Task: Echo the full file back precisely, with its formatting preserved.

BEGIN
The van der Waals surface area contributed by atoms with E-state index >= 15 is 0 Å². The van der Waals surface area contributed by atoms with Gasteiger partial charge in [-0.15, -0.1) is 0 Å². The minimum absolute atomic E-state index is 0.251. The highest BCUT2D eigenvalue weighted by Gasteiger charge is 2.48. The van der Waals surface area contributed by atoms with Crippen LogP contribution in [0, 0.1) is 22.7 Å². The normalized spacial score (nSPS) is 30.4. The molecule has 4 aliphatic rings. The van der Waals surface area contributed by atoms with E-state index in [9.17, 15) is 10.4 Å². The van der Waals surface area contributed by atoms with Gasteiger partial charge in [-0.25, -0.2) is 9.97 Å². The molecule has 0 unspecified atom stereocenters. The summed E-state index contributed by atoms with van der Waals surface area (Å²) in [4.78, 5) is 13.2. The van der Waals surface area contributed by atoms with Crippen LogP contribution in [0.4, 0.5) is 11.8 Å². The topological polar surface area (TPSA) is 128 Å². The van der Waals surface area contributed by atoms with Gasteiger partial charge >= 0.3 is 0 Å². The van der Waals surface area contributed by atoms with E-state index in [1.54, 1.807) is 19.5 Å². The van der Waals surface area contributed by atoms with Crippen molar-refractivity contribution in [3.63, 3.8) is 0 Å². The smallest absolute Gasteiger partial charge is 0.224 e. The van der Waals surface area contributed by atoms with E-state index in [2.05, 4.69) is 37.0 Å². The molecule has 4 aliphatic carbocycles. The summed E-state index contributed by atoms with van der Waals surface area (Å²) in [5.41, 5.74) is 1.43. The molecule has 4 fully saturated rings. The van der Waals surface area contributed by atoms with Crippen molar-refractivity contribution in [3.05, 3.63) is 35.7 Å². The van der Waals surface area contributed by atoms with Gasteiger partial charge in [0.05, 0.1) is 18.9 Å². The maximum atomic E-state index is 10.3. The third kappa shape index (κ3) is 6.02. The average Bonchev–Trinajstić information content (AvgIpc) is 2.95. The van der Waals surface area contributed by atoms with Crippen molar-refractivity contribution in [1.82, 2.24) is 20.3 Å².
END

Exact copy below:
The van der Waals surface area contributed by atoms with E-state index >= 15 is 0 Å². The van der Waals surface area contributed by atoms with Gasteiger partial charge in [-0.15, -0.1) is 0 Å². The minimum absolute atomic E-state index is 0.251. The highest BCUT2D eigenvalue weighted by Gasteiger charge is 2.48. The van der Waals surface area contributed by atoms with Crippen LogP contribution in [0, 0.1) is 22.7 Å². The normalized spacial score (nSPS) is 30.4. The molecule has 4 aliphatic rings. The van der Waals surface area contributed by atoms with E-state index in [9.17, 15) is 10.4 Å². The van der Waals surface area contributed by atoms with Gasteiger partial charge in [-0.25, -0.2) is 9.97 Å². The molecule has 0 unspecified atom stereocenters. The summed E-state index contributed by atoms with van der Waals surface area (Å²) in [4.78, 5) is 13.2. The van der Waals surface area contributed by atoms with Crippen LogP contribution in [0.4, 0.5) is 11.8 Å². The topological polar surface area (TPSA) is 128 Å². The van der Waals surface area contributed by atoms with Gasteiger partial charge >= 0.3 is 0 Å². The van der Waals surface area contributed by atoms with E-state index in [1.54, 1.807) is 19.5 Å². The van der Waals surface area contributed by atoms with Crippen molar-refractivity contribution in [3.63, 3.8) is 0 Å². The smallest absolute Gasteiger partial charge is 0.224 e. The van der Waals surface area contributed by atoms with E-state index in [2.05, 4.69) is 37.0 Å². The molecule has 4 aliphatic carbocycles. The summed E-state index contributed by atoms with van der Waals surface area (Å²) in [5.41, 5.74) is 1.43. The molecule has 4 fully saturated rings. The van der Waals surface area contributed by atoms with Crippen molar-refractivity contribution in [3.05, 3.63) is 35.7 Å². The van der Waals surface area contributed by atoms with Gasteiger partial charge in [0.05, 0.1) is 18.9 Å². The maximum atomic E-state index is 10.3. The third kappa shape index (κ3) is 6.02. The average Bonchev–Trinajstić information content (AvgIpc) is 2.95. The van der Waals surface area contributed by atoms with Crippen molar-refractivity contribution in [1.82, 2.24) is 20.3 Å².